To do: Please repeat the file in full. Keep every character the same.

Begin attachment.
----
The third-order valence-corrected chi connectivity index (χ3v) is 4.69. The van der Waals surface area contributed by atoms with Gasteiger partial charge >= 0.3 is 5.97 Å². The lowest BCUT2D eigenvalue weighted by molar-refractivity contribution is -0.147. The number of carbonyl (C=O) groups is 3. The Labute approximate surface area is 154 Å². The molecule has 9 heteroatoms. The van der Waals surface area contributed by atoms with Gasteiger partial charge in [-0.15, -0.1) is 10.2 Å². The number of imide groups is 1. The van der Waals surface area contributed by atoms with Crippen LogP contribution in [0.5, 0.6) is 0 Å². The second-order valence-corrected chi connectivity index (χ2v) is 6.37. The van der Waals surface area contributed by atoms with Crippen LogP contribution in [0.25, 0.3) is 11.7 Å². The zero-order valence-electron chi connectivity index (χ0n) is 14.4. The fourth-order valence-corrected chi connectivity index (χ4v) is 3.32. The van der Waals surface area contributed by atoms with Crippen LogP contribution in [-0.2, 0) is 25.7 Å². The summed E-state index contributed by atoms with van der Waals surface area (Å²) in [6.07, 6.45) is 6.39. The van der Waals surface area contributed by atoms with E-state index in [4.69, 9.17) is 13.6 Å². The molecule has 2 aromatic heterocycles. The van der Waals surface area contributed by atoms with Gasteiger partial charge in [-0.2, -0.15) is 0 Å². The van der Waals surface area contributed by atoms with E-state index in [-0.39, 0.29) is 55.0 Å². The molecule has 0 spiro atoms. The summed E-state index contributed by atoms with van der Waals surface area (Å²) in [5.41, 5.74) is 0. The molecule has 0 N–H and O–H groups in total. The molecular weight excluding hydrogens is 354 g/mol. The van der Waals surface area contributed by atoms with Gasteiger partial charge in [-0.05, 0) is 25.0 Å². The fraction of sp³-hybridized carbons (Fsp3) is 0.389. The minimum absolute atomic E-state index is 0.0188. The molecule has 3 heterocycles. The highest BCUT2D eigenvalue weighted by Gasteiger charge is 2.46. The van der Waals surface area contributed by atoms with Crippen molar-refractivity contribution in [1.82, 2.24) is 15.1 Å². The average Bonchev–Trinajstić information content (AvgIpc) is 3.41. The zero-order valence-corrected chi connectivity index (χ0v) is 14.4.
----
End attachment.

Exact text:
The third-order valence-corrected chi connectivity index (χ3v) is 4.69. The van der Waals surface area contributed by atoms with Gasteiger partial charge >= 0.3 is 5.97 Å². The lowest BCUT2D eigenvalue weighted by molar-refractivity contribution is -0.147. The number of carbonyl (C=O) groups is 3. The Labute approximate surface area is 154 Å². The molecule has 9 heteroatoms. The van der Waals surface area contributed by atoms with Gasteiger partial charge in [-0.15, -0.1) is 10.2 Å². The number of imide groups is 1. The van der Waals surface area contributed by atoms with Crippen LogP contribution in [0.5, 0.6) is 0 Å². The second-order valence-corrected chi connectivity index (χ2v) is 6.37. The van der Waals surface area contributed by atoms with Crippen LogP contribution in [0.25, 0.3) is 11.7 Å². The zero-order valence-electron chi connectivity index (χ0n) is 14.4. The fourth-order valence-corrected chi connectivity index (χ4v) is 3.32. The van der Waals surface area contributed by atoms with Crippen LogP contribution in [-0.2, 0) is 25.7 Å². The summed E-state index contributed by atoms with van der Waals surface area (Å²) in [6.07, 6.45) is 6.39. The van der Waals surface area contributed by atoms with E-state index in [4.69, 9.17) is 13.6 Å². The molecule has 2 aromatic heterocycles. The van der Waals surface area contributed by atoms with Gasteiger partial charge in [-0.2, -0.15) is 0 Å². The van der Waals surface area contributed by atoms with E-state index in [-0.39, 0.29) is 55.0 Å². The molecule has 0 spiro atoms. The summed E-state index contributed by atoms with van der Waals surface area (Å²) in [5.41, 5.74) is 0. The molecule has 0 N–H and O–H groups in total. The molecular weight excluding hydrogens is 354 g/mol. The van der Waals surface area contributed by atoms with Gasteiger partial charge in [-0.05, 0) is 25.0 Å². The fraction of sp³-hybridized carbons (Fsp3) is 0.389. The minimum absolute atomic E-state index is 0.0188. The molecule has 3 heterocycles. The highest BCUT2D eigenvalue weighted by Gasteiger charge is 2.46. The van der Waals surface area contributed by atoms with Crippen molar-refractivity contribution in [1.82, 2.24) is 15.1 Å². The average Bonchev–Trinajstić information content (AvgIpc) is 3.41. The zero-order valence-corrected chi connectivity index (χ0v) is 14.4.